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A hand is playing the piano. In the video, a text accompanies the melody. It begins: “Conceptual artists are mystics rather than rationalists.” Arturas Bumšteinas’s quoting of Conceptual Art guru Sol LeWitt might also be art, but first and foremost it is an acknowledgment. An homage. The multimedia artist, born in 1982 in Vilnius, could be LeWitt’s grandson. He has made the American’s thirty-one theses his own. “The idea becomes a machine that makes the art” could also serve as the overarching theme of the Lithuanian’s catalog of works.
For instance, he removed the original voice of a Jewish cantor from a historical recording he found at the Phonogrammarchiv in Vienna and then projected into the empty, acoustic bed of noises and scratches the voices of laymen who sung along with the original while listening to it for the first time. Archives are a constant feature of the Jewish multimedia artist’s creative output. Many of his works are about remembrance and forgetting. Such as the Rise and Fall of Jakob Bauer (2017), in which Bumšteinas repeatedly works with the auratic quality of old documents. He has collaged audio recordings of the gamelan (Gamelan Descending a Staircase, 2015), radio drama soundtracks (So-called Space, 2015), or musical score fragments of Schönberg’s Pierrot Lunaire (Parody of Parody, 2016)—works in which a simple shift in context is rarely the only focus. Arturas Bumšteinas plays with the ready-made aesthetic of Marcel Duchamp, but merely exhibiting found materials is not enough for him. He has live musicians reinterpret Schönberg’s sheet music according to his own performance instructions; or three trumpet players improvise to a gamelan soundtrack. Objets trouvés are incorporated into multimedia performances and installations in which the artist often also appears. Performances such as An Attempt to Meet, 2015, have similarities to She She Pop’s documentary theater of everyday life. For this production, Bumšteinas asked people about their memories connected to particular songs and relayed this information to a narrator and a singer. A fireplace with a brick chimney is the only stage prop. The singer scales the chimney, a fire burns, later the narrator speaks into the shaft. The setting functions simultaneously as stage set and acoustic filter.
In another project (More Music for Sam, 2015), Bumšteinas mixes the format of the journalistic interview with radio drama, theater, and dance. Here it’s also about aural history. And about transitoriness and personal memories. His interview partner is Finnish performance artist Inari Virmakoski, who recalls places, rituals, and music from her life.
Arturas Bumšteinas works in series. In one of these series, clay pipes provide the focus, for another (Organ Safari) the composer visits churches and records the sounds of organ pipes. The organ and clay pipes are also encountered in other pieces, as well as the text-based drawings of Robert Smithson (Heap of Language, 2009). In another series Bumšteinas experiments with baroque theater devices for generating sounds. In one of these, Bad Weather (2017), sounds of thunder, wind, and rain accompany a singing curator. For a radio production, the multimedia artist combines historical sound generators with historical voice recordings of the Futurist Luigi Russolo (Epiloghi—Six Ways of Saying Zangtumbtumb, 2013).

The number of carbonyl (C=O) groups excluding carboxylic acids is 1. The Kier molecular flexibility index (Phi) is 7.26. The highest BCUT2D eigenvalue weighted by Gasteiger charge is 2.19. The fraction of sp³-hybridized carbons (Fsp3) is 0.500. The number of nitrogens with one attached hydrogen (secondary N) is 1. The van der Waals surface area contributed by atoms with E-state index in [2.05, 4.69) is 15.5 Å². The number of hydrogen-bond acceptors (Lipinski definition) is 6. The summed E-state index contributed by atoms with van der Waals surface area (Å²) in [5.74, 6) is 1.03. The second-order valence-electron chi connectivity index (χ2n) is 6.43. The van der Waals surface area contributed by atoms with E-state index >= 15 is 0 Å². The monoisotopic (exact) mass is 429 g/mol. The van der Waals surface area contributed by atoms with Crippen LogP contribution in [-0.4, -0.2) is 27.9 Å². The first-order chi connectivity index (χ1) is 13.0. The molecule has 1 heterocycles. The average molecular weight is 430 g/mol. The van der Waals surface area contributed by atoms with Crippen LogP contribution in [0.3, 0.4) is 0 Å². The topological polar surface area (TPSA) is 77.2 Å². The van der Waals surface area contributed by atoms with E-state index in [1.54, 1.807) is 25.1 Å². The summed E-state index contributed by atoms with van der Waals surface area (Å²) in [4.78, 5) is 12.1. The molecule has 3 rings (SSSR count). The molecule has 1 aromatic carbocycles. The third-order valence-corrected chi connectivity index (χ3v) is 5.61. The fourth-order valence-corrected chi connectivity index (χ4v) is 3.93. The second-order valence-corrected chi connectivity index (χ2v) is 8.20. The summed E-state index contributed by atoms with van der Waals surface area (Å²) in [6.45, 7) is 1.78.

Devices and ideas from the theater always lead to new variants of changing or combined media. The productions often evoke the charm of a Fluxus happening. Archives, voices, and memories are the thematic constant of this multifaceted work.
Arturas Bumšteinas’s work resembles that of a speculative media archaeologist. The use of historical media complements this, such as baroque devices for generating sound, phonographs, or even a Russian analogue synthesizer. In the soundtracks of mixed-media installations, performances, works for radio, compositions, stage pieces, and electronic improvisations, the music concentrates—unless based on external quotes—on the qualities of sound and noise. Droning sounds fill up spaces and accompany installations and presentations. The approach is different with the collages of citations. Here, the style is determined by the idea and the objet trouvé, which asserts its own rules. And not infrequently, a pervading silence recalls another conceptual artist deeply rooted in music: John Cage, whose broad defining of materials and a crossing of interdisciplinary boundaries Arturas Bumšteinas shares.

Martina Seeber
Translation: Erik Smith



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